• OpenAccess
  • Environmental and Occupational Risk Factors Effect to Arterial Hypertension: Correlation between Arterial Hypertension and Lead  [EPPH 2015]
  • DOI: 10.4236/gep.2015.32010   PP.60 - 65
  • Author(s)
  • D. Оyunbileg, I. Bolormаа, U. Tsolmon, О. Chimedsuren
  • The main risk factors for hypertension include smoking, the consumption of alcohol, poor dietary habits, lack of exercise, and stress. Scientists have also linked exposure to lead as a risk factor for hypertension. Chemicals are fundamental negative factors for occupational health as they penetrate an organism through the respiratory tract in the state of vapors, gases, dust, and others. There is high correlation between the concentration of chemicals in the environment and time spent of exposure to the chemicals. Some chemicals compounds penetrate through the respiratory tract and irritate the upper respiratory track and lung lobes. They have different influences depending on their solubility. Lead has a harmful effect on organism when it is in higher doses than normal. It exerts an especially harmful effect upon the nervous and circulatory systems. Sources of environmental lead pollution are benzene, coal, paints containing lead, and some working conditions. A population based case controlling model of an analytic study was used. For the study data analysis SPSS 20.0 program were applied single and combined risk factors were accounted by regressive investigation method and results gained were expressed by odds ratio and 95% confidence interval (95% CI) p value. The goal is to assess the correlation of lead to arterial hypertension among miners of the Gobi region provinces. In the sampling we employed a random collection method with collection ratio of 1:2. One hundred miners with hypertension took part in the study. In the control group people without hypertension were assigned and they were of the same age and sex with the experimental group. Among the participants, those of working age had a high prevalence of hypertension and the disease is beginning to affect those of a younger age as well. 82% of those in the experimental group work in hard working conditions and 86% of them work for an average of 11.3 hours in noisy and dusty conditions. The increase of blood-lead content greatly depends on service length. Miners with arterial hypertension who worked for many years had a high content of lead in their blood. Lead content in the air outside of working places has a weak correlation (r = 0.3) with hypertension among those in the experimental group and was statistically significant (p = 0.007). With an increased blood-lead content, a risk for arterial hypertension (AH) increased two times (OR = 2.11 [95% CL; 1.52 - 2.94], p = 0.0001). But lead content in drinking water has an inversely associated with hypertension.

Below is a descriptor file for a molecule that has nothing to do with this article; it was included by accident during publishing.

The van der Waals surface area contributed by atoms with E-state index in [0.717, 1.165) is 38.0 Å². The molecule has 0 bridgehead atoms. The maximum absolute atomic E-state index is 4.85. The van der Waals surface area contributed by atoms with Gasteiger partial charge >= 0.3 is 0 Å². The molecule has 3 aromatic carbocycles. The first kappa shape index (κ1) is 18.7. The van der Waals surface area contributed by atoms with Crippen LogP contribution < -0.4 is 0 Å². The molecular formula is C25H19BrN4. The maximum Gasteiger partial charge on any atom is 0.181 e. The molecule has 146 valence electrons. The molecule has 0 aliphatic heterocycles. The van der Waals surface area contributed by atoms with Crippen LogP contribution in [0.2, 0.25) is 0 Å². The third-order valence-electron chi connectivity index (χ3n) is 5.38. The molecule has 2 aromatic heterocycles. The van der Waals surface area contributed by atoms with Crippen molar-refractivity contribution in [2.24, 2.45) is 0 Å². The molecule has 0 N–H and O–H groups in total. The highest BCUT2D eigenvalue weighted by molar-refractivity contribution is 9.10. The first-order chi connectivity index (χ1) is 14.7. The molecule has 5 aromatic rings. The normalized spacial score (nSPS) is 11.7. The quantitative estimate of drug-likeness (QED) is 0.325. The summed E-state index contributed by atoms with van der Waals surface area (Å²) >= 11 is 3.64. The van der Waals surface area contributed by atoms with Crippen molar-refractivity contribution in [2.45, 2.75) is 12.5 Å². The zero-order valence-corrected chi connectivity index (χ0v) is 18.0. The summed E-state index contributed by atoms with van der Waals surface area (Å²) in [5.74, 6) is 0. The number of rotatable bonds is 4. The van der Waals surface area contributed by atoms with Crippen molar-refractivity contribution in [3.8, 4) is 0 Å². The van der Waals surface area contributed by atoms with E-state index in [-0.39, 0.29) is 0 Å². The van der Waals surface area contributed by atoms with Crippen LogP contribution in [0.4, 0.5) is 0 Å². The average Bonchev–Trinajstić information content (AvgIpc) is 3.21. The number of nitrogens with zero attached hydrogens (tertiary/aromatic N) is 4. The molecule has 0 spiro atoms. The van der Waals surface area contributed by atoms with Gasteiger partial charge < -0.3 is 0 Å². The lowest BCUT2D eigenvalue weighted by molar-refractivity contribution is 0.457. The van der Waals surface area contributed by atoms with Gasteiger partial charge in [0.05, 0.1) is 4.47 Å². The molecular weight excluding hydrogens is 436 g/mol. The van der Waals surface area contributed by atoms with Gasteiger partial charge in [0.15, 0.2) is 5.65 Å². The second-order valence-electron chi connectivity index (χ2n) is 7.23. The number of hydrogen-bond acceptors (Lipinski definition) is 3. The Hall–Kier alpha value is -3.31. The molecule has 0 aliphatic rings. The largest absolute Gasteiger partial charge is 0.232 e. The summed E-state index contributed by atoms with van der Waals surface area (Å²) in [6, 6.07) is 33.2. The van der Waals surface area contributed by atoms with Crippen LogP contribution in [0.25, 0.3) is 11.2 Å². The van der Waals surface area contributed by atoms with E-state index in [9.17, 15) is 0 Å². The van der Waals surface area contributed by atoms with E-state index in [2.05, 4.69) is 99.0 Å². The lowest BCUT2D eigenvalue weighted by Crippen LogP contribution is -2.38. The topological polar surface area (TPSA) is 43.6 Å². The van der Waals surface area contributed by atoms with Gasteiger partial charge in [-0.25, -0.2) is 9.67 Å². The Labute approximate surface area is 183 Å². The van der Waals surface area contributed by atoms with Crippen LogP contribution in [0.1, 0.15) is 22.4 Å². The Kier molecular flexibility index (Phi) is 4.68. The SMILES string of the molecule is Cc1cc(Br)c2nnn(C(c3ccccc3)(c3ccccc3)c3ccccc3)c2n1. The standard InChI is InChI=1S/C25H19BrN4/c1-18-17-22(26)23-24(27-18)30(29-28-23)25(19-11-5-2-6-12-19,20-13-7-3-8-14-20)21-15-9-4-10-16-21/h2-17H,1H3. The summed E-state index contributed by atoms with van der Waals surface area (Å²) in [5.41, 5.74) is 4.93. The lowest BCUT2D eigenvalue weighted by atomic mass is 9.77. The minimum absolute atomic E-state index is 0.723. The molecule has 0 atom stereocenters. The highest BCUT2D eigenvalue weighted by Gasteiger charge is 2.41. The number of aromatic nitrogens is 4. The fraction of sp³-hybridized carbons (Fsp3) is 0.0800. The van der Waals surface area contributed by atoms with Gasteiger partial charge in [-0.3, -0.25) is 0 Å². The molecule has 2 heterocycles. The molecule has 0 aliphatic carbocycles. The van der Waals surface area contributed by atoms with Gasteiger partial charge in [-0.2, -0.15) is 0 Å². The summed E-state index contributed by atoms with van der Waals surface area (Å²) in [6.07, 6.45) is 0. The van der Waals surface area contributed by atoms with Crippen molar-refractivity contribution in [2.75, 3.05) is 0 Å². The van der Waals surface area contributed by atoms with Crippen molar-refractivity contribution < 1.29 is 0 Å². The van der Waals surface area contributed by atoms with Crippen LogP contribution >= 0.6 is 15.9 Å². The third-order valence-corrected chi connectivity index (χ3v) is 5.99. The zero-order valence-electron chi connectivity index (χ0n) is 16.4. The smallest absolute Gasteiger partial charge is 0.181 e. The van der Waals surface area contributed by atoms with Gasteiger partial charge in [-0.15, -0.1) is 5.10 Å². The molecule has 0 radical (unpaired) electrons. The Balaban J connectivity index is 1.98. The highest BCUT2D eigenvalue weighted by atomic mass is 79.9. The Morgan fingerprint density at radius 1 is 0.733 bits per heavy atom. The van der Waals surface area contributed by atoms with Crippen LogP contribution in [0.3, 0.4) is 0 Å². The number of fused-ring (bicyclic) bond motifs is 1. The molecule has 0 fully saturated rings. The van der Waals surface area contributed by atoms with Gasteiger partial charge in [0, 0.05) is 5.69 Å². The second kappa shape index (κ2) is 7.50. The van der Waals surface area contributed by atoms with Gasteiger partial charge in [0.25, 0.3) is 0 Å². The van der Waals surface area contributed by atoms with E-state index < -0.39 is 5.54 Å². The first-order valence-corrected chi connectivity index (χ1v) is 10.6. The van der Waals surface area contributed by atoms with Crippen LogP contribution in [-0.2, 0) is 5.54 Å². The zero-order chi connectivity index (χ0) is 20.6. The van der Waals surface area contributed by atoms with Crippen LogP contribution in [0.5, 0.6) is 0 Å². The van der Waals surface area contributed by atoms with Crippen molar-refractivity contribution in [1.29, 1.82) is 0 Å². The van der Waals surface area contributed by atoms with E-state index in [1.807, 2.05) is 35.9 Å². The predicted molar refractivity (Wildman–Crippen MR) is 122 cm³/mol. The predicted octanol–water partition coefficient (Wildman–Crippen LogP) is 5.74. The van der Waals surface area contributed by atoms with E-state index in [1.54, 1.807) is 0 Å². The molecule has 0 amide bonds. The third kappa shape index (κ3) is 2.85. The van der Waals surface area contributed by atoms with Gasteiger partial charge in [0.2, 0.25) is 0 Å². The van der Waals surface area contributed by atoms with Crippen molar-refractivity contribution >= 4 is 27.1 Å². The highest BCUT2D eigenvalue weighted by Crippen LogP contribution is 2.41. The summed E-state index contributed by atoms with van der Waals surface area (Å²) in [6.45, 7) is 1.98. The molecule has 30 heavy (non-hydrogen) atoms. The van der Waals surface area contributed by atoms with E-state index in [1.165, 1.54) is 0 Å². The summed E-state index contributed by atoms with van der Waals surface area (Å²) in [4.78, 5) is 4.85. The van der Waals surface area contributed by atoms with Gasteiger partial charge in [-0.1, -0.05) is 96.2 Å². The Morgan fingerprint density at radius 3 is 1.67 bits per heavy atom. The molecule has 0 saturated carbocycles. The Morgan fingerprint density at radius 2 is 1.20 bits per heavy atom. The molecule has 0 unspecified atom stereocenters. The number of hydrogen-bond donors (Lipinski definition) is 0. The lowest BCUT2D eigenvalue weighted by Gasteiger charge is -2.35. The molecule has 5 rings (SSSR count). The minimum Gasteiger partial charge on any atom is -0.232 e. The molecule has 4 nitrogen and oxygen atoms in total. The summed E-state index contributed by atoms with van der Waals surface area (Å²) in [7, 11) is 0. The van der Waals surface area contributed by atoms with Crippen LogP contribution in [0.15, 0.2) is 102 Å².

• Arterial Hypertensions, Correlation, Lead
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